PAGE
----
My tentative schedule for AAPT Sunday and Monday
I’ve tried to list all of the sessions I’m thinking about going to, even if they conflict. As the conference gets closer, I’ll try to indicate what I’m actually attending.
Sunday, July 29
- 8am-5pm: Computation in the Modeling Curriculum: This is a workshop I’m helping to run, along with many of the great people from Georgia Tech’s PER group. We’ll be showing folks how to use computational modeling in VPython with a few of the traditional modeling units. Unfortunately, the workshop is completely full.
- 6pm: Matter and Interactions meet up: City Tap: Danny Caballero is organizing a meet up for instructors who are using (or are just fans) of the Matter and Interactions physics textbook. Here’s my review of the book. Contact Danny if you’re interested in being added to the reservation.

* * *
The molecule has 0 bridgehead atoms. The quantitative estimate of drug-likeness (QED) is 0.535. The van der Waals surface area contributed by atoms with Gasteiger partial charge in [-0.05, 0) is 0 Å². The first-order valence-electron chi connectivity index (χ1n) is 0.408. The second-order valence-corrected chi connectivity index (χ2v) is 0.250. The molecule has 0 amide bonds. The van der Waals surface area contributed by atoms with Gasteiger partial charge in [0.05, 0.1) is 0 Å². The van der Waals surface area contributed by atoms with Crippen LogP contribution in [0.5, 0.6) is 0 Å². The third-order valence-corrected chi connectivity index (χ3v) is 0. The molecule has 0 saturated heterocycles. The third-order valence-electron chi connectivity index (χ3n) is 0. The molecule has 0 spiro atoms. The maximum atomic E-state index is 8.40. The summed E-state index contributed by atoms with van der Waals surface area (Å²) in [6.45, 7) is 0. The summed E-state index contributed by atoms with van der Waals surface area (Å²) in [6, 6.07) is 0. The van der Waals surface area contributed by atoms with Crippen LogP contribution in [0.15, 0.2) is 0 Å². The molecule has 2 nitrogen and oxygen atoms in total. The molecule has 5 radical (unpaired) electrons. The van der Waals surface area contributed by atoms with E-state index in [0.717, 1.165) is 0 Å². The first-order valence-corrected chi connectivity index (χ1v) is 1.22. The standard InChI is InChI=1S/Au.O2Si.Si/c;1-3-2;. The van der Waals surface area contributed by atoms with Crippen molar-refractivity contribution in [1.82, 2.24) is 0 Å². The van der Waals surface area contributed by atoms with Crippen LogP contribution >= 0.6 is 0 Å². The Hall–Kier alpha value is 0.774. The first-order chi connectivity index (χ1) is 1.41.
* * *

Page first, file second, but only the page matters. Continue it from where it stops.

Monday, July 30
- 8:30AM-9:00AM: (AI01) Scientific Reasoning Can Affect Learning in the Conceptual Physics Classroom by James Moore
College students not in science, technology, engineering and/or mathematics (STEM) majors enter the physics classroom with dramatically different motivations, perspectives, and preparations in comparison to their STEM colleagues. This dramatic difference in student population may necessitate a completely different approach to instruction. In this talk, we will discuss the scientific reasoning abilities of the average non-STEM student, how preparation in reasoning impacts potential gains in content knowledge, and the implications for instruction in the conceptual physics classroom. Specifically, non-STEM students demonstrate significant difficulty with proportional and hypothetico-deductive reasoning, and struggle to demonstrate learning gains in abstract content lacking directly observable exemplars (such as force and energy). The growing body of research demonstrates that development of scientific reasoning requires explicit intervention, and we present some preliminary results with taking an explicit approach. We also will discuss the potential need for a reassessment of the canonical sequence of topics in conceptual physics.
- 8:30AM-10AM: (AB) The Good and the Bad of Video Lectures (Panel)